Going back to the Datasheet, I suddenly noticed “Programming Voltage 5V”. When selecting the controller, all I was looking at was the Operating Voltage and did not consider the programming voltage at all! So a quick check through my stock (see my previous blog), found a suitable 5V LDO that would be compatible with the design I have for the 3.3V just to try it out – Still no luck. The ATTiny20 was not talking.

When faced with problems like this, I feel it is best to go back to a known position. This means to connect a board that does work. In doing this, something suddenly clicked. the Device drop down on the Device Programming dialogue showed ISP. Whereas, the ATTiny20 shows TPI. Suddenly I thought, “What’s TPI?”. Once again, the Datasheet explains it all There is a whole chapter dedicated to the Tiny Programming Interface (TPI). The model I was used to with the ATMega controllers was the SPI type setup with MOSI, MISO, CLK, ~RESET, Vcc and GND. TPI only uses 5 pins and for the ATTiny20, it does not use the pins allocated for SPI. The turns out to be a huge oversight simply because I assumed the SPI configuration and was not looking for anything different. For the prototype, it was not a tragedy since I have exposed all spare pins to headers on the off chance that I might want to use them.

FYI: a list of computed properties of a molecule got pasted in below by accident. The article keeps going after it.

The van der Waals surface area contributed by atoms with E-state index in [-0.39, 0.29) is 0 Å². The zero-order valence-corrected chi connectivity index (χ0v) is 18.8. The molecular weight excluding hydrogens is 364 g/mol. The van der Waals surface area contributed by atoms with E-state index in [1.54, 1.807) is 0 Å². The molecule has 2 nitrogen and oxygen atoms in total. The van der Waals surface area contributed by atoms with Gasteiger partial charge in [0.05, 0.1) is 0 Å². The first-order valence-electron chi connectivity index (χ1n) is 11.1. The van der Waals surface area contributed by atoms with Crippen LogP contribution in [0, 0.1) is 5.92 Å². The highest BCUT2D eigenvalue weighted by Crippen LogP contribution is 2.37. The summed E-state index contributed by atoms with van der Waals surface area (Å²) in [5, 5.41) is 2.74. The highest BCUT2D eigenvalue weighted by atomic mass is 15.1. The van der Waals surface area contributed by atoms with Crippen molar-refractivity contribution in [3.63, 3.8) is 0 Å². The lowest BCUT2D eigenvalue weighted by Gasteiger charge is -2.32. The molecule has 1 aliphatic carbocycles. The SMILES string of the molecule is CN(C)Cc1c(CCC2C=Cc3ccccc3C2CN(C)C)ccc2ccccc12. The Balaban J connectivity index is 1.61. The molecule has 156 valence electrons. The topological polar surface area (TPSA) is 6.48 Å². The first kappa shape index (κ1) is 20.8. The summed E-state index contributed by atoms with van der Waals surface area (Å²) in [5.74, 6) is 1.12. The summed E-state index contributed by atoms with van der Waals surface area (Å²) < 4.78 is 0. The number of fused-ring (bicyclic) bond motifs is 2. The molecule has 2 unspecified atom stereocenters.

So connecting the AVRISP MkII in the TPI configuration with a 5V supply to the chip, suddenly it was visible and now able to be programmed.atmel_device_programming_dialog_ok

I²C Finding a Starting Point

This would be my first attempt with programming an Atmel micro controller in C. Previously I have used BASCOM which takes a lot of the ground work from setting up and using functions like SPI and I²C. This time, I wanted to get a bit closer to the actual registers of the controller. Only I had not anticipated how close I would have to go with the selection of the ATTiny20.